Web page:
Sound Transit 3’s politics require a delicate dance between keeping subarea dollars local and funding the most productive and popular projects. Some subareas are long on projects and short on funds (Snohomish County, and to a much lesser extent Seattle), while others are relatively flush with cash but lean on popular projects (East King County, and to a lesser extent Pierce County). Like a fragile ecosystem held in a tenuous equilibrium of competing needs, small disturbances can jeopardize the whole endeavor. Indeed, without strong advocacy now, the City of Kirkland may be endangering ST3.
Kirkland’s situation is peculiar. Its downtown is difficult to serve under the best circumstances, its alluring historic rail right-of-way (the Cross-Kirkland Corridor, or CKC) barely misses the heart of the city, and its designated growth center (Totem Lake) is a growth center much more in name than reality. The city government’s strongest support has been for Bus Rapid Transit (BRT) on the CKC, arguing that the flexibility of BRT would make it easier to serve multiple destination pairs, such as both Totem Lake and Downtown Kirkland.
As a technical matter, they have a point, but politically it has been a complete non-starter. Residents adjacent to the trail have argued loudly and often against any type of transit in the corridor (though their greatest ire has been reserved for buses), despite the corridor’s undisputed legal status as a transportation corridor and whose (lovely) non-motorized trail is hardly historic, opening barely over a year ago. Meanwhile, Sound Transit wants rail, believing the Eastside’s high revenues would make it an odd choice to dilute transit quality, or its self-identified brand, by settling for buses. Take note of just how peculiar this is. The organized residents are saying they want nothing, the Kirkland City Council wants millions spent on buses, while Sound Transit and regional stakeholders want to give them billions in trains.
In addition to the effective organizing of the Save Our Trail group, a draft Kirkland council memo describes a March 1 meeting in which Dow Constantine and Boardmembers Balducci, Butler, and Marchione lobbied Kirkland to drop BRT and support light rail instead. Kirkland is apparently holding firm, and in response the draft threatens to actively oppose ST3 if light rail is included against its wishes:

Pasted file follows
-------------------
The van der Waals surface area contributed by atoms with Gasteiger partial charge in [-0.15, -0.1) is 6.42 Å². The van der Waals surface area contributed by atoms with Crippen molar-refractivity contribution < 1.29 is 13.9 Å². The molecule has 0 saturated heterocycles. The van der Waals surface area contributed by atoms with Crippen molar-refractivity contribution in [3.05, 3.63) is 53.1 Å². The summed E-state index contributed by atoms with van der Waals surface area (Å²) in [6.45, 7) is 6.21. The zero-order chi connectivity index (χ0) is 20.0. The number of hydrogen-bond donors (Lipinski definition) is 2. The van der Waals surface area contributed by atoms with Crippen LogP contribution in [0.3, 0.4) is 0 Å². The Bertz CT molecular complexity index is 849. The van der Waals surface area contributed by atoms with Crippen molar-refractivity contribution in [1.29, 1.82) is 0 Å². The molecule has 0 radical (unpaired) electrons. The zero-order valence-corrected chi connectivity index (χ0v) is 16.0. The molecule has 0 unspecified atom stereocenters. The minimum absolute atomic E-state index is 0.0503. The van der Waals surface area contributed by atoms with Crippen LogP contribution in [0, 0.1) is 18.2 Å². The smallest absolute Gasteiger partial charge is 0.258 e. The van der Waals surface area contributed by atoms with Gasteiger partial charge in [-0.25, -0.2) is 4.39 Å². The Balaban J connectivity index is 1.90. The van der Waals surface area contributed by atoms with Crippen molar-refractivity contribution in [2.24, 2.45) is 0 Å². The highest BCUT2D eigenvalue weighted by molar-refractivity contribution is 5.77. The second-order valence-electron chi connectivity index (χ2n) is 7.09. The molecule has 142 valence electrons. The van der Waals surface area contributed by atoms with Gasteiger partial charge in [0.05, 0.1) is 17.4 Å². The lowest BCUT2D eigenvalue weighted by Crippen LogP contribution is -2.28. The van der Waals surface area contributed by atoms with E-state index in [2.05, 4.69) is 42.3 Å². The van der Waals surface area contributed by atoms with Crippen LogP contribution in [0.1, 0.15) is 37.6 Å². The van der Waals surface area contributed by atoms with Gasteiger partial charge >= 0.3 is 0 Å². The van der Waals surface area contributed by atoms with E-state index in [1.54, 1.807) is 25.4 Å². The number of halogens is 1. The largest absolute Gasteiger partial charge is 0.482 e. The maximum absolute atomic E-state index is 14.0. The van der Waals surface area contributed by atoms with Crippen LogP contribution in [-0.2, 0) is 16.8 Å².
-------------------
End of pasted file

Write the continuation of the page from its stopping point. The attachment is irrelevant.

The wrong transit is worse than no transit on the CKC at this time. If light rail on the Cross Kirkland Corridor is included in the ST3 package, Kirkland would have to oppose the ballot measure. (Page 13)
Eager to avoid conflict and apparently unwilling to endure another East Link experience, the Board appears ready to take the path of least resistance. STB has learned from two independent sources that the Draft System Plan may include no transit on the Cross-Kirkland Corridor, and possibly no investment at all within central Kirkland.
This impasse threatens the entire ST3 project. We need Eastside votes and decent Eastside projects, and Sound Transit now faces a very unappealing calculus: give in to Kirkland’s BRT dreams and enrage an active and effective Save Our Trail group, go with light rail and add Kirkland’s active opposition, or omit Central Kirkland entirely from ST3. Each of these would cost significant Eastside ‘yes’ votes, and each could potentially sink the ballot measure.
If Central Kirkland is left out, the Eastside may be left with just I-405 BRT and an East Link extension from Overlake to Redmond, hardly a get-out-the-vote project list. Furthermore, Issaquah still wants rail, opening up strained scenarios for a short stub line from, say, Wilburton to Eastgate or Issaquah. Such a dilution would render an already low-ridership line even more questionable on the merits, and possibly a liability at the ballot box.
So what to do? First and foremost, the Sound Transit Board needs to hear from more pro-transit advocates with a stake in Eastside transit. With the Kirkland City Council and Save Our Trail playing two different types of hardball, it is no wonder Sound Transit may be seeking an out. But if you believe, as I do, that I-405 BRT is insufficient and that rail on the Cross Kirkland Corridor is necessary both for mobility and for a successful ballot measure, let them hear from you. Email the entire Sound Transit Board, or email Eastside Boardmembers Balducci, Butler, and Marchione. Tell them you want new rail connectivity to Kirkland, and that you don’t want intra-Eastside politics to jeopardize Ballard, West Seattle, or a second Downtown Transit Tunnel. Without us, the green shirts will be all they’ll see.
On Monday, I’ll propose a grand bargain that provides light rail to Downtown Kirkland, promises extraordinary trail mitigation along the Cross-Kirkland Corridor, and preserves 75% of the Eastside Rail Corridor as an exclusive non-motorized trail in perpetuity. Stay tuned.